This study addresses key questions concerning the relations between readiness to change, pre-treatment psychological distress and therapy outcomes of the 220 participants of the RCT of BRIA. Our primary objective was to examine whether pre-treatment readiness to change might moderate the outcome differences between BRIA psychotherapy sessions and BWA when analyses were adjusted for pre-treatment psychological distress.

Method

Setting and study design

In this study, a-priori planned moderator analyses are performed on data from a recent randomized, parallel-group, controlled trial which was conducted in the preoperative assessment clinics of the university hospital Charité – Universitätsmedizin Berlin, Campus Charité Mitte and Campus Virchow Klinikum, Berlin, Germany [6]. This RCT was approved by the hospital’s Ethics Committee [EA1/014/11] and was registered with clinicaltrials.gov. All patients provided written informed consent.

Inclusion criteria: Patients of the preoperative anesthesiological assessment clinic; age ≥ 18 years; acute significant mental distress, i.e. scoring above of at least one of the cut-off points of a set of six scales or subscales of four established psychological screening tests covering depression, anxiety, well-being, and alcohol use disorders (Table 2), and/or being tobacco smoker, and/or having consumed illicit substances during the last year. Exclusion criteria: Surgery with an urgent or emergency indication; inability to visit the preoperative assessment clinic; insufficient knowledge of German language; hospital staff; admitted in police custody; accommodation in an institution by official or court order; being under guardianship; psychiatric, neurological or other condition associated with limited legal capability or limited capability of being properly instructed or giving informed consent; severe acute mental disorder (acute episode of psychotic disorder, severe substance use disorder including serious withdrawal symptoms), severe acute suicidal ideation; homelessness; participating in psychosocial or substance use disorder treatment, participation in a psychopharmacological clinical trial at baseline assessment or 1 month before, respectively. Patients with acute severe psychiatric conditions were offered immediate crisis interventions because randomization was considered as unethical.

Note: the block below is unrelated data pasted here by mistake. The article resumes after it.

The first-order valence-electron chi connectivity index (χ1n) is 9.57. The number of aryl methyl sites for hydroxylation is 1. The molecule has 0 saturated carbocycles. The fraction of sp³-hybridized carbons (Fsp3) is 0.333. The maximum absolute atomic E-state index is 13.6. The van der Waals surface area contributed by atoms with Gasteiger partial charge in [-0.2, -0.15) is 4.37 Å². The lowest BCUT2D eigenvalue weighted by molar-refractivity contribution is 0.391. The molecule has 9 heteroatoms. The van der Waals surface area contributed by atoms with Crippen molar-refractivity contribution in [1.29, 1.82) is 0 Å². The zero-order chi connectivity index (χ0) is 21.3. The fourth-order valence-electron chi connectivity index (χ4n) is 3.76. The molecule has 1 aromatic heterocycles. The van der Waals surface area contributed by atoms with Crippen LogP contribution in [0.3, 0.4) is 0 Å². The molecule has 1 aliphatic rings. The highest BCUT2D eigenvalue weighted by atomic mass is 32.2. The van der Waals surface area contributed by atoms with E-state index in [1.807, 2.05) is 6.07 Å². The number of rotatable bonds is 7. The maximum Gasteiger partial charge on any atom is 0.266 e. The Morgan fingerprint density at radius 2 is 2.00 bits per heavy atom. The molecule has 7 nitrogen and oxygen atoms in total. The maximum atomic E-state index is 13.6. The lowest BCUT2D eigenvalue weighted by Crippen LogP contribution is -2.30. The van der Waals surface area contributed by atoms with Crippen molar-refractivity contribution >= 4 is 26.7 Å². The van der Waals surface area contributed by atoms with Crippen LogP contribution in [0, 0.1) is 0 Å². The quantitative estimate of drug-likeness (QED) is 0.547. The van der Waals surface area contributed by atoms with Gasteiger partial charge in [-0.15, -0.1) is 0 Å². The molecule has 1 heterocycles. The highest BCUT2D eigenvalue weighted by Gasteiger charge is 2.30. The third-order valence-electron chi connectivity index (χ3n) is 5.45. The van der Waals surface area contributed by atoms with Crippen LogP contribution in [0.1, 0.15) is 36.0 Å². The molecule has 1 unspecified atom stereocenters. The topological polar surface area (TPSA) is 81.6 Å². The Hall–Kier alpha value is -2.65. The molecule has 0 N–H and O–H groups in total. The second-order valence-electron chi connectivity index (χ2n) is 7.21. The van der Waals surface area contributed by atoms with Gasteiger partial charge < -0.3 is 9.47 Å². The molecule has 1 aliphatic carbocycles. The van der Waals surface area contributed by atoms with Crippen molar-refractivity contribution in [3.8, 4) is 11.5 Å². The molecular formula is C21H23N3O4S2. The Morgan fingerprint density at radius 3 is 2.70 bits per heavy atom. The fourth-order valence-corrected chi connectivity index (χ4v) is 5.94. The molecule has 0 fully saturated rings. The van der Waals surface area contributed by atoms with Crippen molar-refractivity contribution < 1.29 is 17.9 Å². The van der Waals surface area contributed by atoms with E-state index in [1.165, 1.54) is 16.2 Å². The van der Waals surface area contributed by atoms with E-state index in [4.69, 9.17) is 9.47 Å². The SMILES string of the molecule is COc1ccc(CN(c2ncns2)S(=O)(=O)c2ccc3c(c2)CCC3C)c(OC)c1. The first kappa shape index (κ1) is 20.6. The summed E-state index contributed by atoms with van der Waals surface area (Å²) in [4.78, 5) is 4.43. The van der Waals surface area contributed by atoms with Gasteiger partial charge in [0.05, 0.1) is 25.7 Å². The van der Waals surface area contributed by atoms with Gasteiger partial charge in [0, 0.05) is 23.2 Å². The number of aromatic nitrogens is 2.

Table 2

Measures of the randomized controlled trial of BRIA; Kerper et al., Effects of an innovative psychotherapy program for surgical patients - Bridging Intervention in Anesthesiology: A randomized controlled trial. Anesthesiology 2015;123:148-59 [6]

Computer assisted preoperative self-assessment to measure clinically significant psychological distress and psychosocial factors

 

World Health Organization 5-item Well-Being Index (WHO-5): Short depression / well-being screening tool of the WHO. Time frame: Past 14 days. Scaling: 5 items, 6-point scale from 0 to 5; total score from 0 to 25; Cut-off: WHO-5 sum score < 14 [51].

 

Patient Health Questionnaire-4 (PHQ-4): Ultra-brief screening tool with subscales for depression (PHQ-2), and generalized anxiety (GAD-2). Time frame: Past 14 days. Scaling: 5 items, 4-point scale from 0 to 3; Sum scores of PHQ-2 and GAD-2 ranging from 0 to 6, with cut-off’s for both subscales of ≥3 [52].

 

Hospital Anxiety and Depression Scale (HADS): Short screening tool with subscales for depression (HADS-D) and anxiety (HADS-A). Time frame: Past 7 days. Scaling: 14 items, 4-point scale from 0 to 3; for HADS-D and HADS-A each 7 items. Sum scores ranging from 0 to 21 with cut-off’s for HADS-D ≥ 9, HADS-A ≥ 11 [53].

 

Alcohol Use Disorder Identification Test (AUDIT): WHO screening tool for hazardous and harmful alcohol consumption, and alcohol-related problems. Time frame: Past 12 months. Scaling: 10 items, 5-point scale from 0 to 4; total score from 0 to 40. Cut-off: AUDIT sum score: ≥8 for men; ≥5 for women [54].